“I’ve learned to never really question what he’s thinking,” said Janet Marsh, co-owner of 9th Street Video, which will share the newly renovated Kelly Press building with the Ragtag and Uprise Bakery.

“I know he can get things done that are way beyond my abilities and the abilities of a lot of other people,” Marsh said. “He’s gifted.”

Still, Sturtz is not without his faults. Some are minor.

Leigh Lockhart, owner of Main Squeeze and long-time friend of Sturtz, joked that she wished he’d cut his hair more. Everts-Boehm and Marsh both said Sturtz’s clothing leaves something to be desired. Chadwick said she teases him about not vacuuming often in the office shared by True/False and COLORS.

Most of Sturtz’s friends and co-workers, when asked about Sturtz’s weaknesses, responded with many “umms” and moments of quiet thought.

Arft said that, at times, Sturtz’s strong faith in how a project should come together can be perceived as a weakness. Arft was quick to frame it in the positive, however.

“Paul will often have a tremendous amount of faith that a project is going to work out, though sometimes those around him, for various reasons, might not think it can work,” Arft said. “The thing is, though, more often than not, his ideas do in fact work, and this disposition becomes a great strength in terms of his leadership abilities — the problem is usually not his ideas, but other people’s reticence to act.”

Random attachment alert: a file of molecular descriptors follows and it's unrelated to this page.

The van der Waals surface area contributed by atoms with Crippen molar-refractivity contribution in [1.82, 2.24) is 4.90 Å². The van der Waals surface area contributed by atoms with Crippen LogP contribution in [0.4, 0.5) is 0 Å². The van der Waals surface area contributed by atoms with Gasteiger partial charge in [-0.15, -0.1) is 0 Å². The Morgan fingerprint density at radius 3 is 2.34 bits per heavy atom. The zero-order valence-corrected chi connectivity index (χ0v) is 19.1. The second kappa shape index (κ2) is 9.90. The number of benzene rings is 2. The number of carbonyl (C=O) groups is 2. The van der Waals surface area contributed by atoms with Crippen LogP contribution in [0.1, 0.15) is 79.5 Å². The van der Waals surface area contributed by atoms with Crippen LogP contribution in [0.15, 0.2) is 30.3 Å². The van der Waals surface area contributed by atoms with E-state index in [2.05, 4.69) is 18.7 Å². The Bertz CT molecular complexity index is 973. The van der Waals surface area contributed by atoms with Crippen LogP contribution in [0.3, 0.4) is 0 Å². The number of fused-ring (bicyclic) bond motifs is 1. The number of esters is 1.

Chadwick told of a time during the 2007 festival when she felt Sturtz was too much of a perfectionist. She was in charge of coordinating food for the Reel-Gone Round Up, a breakfast for more than 100 people, but they ran out of coffee at the event. Sturtz’s disappointment showed.

“At the time I felt slightly judged,” Chadwick said. “But now I understand that he’s such a visionary, and that he has all these huge projects with many, many pieces. He was just showing disappointment that some part of the project had failed.”

Arft said that Sturtz challenges people to avoid the path of least resistance and motivates people to try new things.

“All indicators point to his abilities to rally people behind his ideas and plans,” Arft said.

At times, even Sturtz seems amazed at this ability. A few weeks before the festival, the almost 500 volunteers that made the weekend possible packed into the ballroom of Lela Raney Wood Hall on Stephens’ campus for an overview of the festival and training. As a photo slide show of past festivals played on a projection screen, Sturtz and a few others grabbed more chairs to put in rows in the back of the room. Fifteen minutes after the event was set to begin, there was still a line outside of the door.

“This is a huge village we’ve packed in,” Sturtz said as he surveyed the room of volunteers.

Seeing that many people getting involved with the festival gave him a jolt of energy, Sturtz said. That energy was evident; Sturtz could hardly sit still. He floated around the room, examining boxes of T-shirts, making a presentation to the volunteers, then talking to them one on one. Even when he took a seat on the wood floor, he was constantly shifting about and tapping his fingers.